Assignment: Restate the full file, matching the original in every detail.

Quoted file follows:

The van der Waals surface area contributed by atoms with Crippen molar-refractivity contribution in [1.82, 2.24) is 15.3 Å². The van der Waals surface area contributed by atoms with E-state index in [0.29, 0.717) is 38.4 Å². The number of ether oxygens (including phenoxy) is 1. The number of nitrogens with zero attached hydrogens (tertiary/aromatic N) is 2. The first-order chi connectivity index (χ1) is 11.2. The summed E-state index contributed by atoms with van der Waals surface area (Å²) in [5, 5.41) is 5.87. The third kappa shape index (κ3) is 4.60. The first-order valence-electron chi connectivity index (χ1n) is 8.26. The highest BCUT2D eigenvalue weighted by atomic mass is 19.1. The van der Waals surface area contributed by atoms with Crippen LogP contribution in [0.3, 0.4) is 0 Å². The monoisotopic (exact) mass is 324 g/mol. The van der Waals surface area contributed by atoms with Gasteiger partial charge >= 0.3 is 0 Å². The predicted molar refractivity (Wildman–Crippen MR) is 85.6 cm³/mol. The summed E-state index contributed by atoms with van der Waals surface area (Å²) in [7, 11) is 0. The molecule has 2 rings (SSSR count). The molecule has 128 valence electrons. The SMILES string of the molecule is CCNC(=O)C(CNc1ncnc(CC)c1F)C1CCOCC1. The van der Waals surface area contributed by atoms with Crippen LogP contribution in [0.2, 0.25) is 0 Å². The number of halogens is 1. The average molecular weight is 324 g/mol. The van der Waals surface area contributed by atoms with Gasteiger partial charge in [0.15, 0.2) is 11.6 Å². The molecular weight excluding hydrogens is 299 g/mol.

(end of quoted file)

The van der Waals surface area contributed by atoms with Crippen molar-refractivity contribution in [1.82, 2.24) is 15.3 Å². The van der Waals surface area contributed by atoms with E-state index in [0.29, 0.717) is 38.4 Å². The number of ether oxygens (including phenoxy) is 1. The number of nitrogens with zero attached hydrogens (tertiary/aromatic N) is 2. The first-order chi connectivity index (χ1) is 11.2. The summed E-state index contributed by atoms with van der Waals surface area (Å²) in [5, 5.41) is 5.87. The third kappa shape index (κ3) is 4.60. The first-order valence-electron chi connectivity index (χ1n) is 8.26. The highest BCUT2D eigenvalue weighted by atomic mass is 19.1. The van der Waals surface area contributed by atoms with Crippen LogP contribution in [0.3, 0.4) is 0 Å². The monoisotopic (exact) mass is 324 g/mol. The van der Waals surface area contributed by atoms with Gasteiger partial charge >= 0.3 is 0 Å². The predicted molar refractivity (Wildman–Crippen MR) is 85.6 cm³/mol. The summed E-state index contributed by atoms with van der Waals surface area (Å²) in [7, 11) is 0. The molecule has 2 rings (SSSR count). The molecule has 128 valence electrons. The SMILES string of the molecule is CCNC(=O)C(CNc1ncnc(CC)c1F)C1CCOCC1. The van der Waals surface area contributed by atoms with Crippen LogP contribution in [0.2, 0.25) is 0 Å². The number of halogens is 1. The average molecular weight is 324 g/mol. The van der Waals surface area contributed by atoms with Gasteiger partial charge in [0.15, 0.2) is 11.6 Å². The molecular weight excluding hydrogens is 299 g/mol.